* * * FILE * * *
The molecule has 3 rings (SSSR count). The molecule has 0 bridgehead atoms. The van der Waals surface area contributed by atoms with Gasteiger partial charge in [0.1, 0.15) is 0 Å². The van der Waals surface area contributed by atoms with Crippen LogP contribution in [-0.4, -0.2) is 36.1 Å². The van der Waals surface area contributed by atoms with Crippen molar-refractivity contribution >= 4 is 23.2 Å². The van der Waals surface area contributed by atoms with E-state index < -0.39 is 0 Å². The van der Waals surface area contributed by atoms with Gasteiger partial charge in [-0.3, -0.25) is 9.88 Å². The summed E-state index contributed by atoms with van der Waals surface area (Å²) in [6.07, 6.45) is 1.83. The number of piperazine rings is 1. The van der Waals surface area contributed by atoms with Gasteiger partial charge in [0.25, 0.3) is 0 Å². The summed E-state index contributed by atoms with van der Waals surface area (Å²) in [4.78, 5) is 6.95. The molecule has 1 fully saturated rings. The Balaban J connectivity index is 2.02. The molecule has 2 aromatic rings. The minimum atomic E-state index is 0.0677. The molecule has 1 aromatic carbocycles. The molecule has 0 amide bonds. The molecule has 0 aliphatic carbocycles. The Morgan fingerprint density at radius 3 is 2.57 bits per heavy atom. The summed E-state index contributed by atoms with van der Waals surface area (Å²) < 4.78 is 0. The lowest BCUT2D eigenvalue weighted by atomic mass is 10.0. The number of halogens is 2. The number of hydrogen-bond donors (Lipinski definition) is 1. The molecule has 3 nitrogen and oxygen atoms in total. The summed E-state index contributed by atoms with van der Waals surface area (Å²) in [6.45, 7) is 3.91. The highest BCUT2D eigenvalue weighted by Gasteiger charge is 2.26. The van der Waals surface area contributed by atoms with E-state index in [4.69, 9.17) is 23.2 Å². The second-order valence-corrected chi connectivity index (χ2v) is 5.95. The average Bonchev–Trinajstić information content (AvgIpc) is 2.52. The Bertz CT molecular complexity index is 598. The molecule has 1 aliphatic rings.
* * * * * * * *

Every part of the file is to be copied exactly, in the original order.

The molecule has 3 rings (SSSR count). The molecule has 0 bridgehead atoms. The van der Waals surface area contributed by atoms with Gasteiger partial charge in [0.1, 0.15) is 0 Å². The van der Waals surface area contributed by atoms with Crippen LogP contribution in [-0.4, -0.2) is 36.1 Å². The van der Waals surface area contributed by atoms with Crippen molar-refractivity contribution >= 4 is 23.2 Å². The van der Waals surface area contributed by atoms with E-state index < -0.39 is 0 Å². The van der Waals surface area contributed by atoms with Gasteiger partial charge in [-0.3, -0.25) is 9.88 Å². The summed E-state index contributed by atoms with van der Waals surface area (Å²) in [6.07, 6.45) is 1.83. The number of piperazine rings is 1. The van der Waals surface area contributed by atoms with Gasteiger partial charge in [0.25, 0.3) is 0 Å². The summed E-state index contributed by atoms with van der Waals surface area (Å²) in [4.78, 5) is 6.95. The molecule has 1 fully saturated rings. The Balaban J connectivity index is 2.02. The molecule has 2 aromatic rings. The minimum atomic E-state index is 0.0677. The molecule has 1 aromatic carbocycles. The molecule has 0 amide bonds. The molecule has 0 aliphatic carbocycles. The Morgan fingerprint density at radius 3 is 2.57 bits per heavy atom. The summed E-state index contributed by atoms with van der Waals surface area (Å²) < 4.78 is 0. The lowest BCUT2D eigenvalue weighted by atomic mass is 10.0. The number of halogens is 2. The number of hydrogen-bond donors (Lipinski definition) is 1. The molecule has 3 nitrogen and oxygen atoms in total. The summed E-state index contributed by atoms with van der Waals surface area (Å²) in [6.45, 7) is 3.91. The highest BCUT2D eigenvalue weighted by Gasteiger charge is 2.26. The van der Waals surface area contributed by atoms with E-state index in [4.69, 9.17) is 23.2 Å². The second-order valence-corrected chi connectivity index (χ2v) is 5.95. The average Bonchev–Trinajstić information content (AvgIpc) is 2.52. The Bertz CT molecular complexity index is 598. The molecule has 1 aliphatic rings.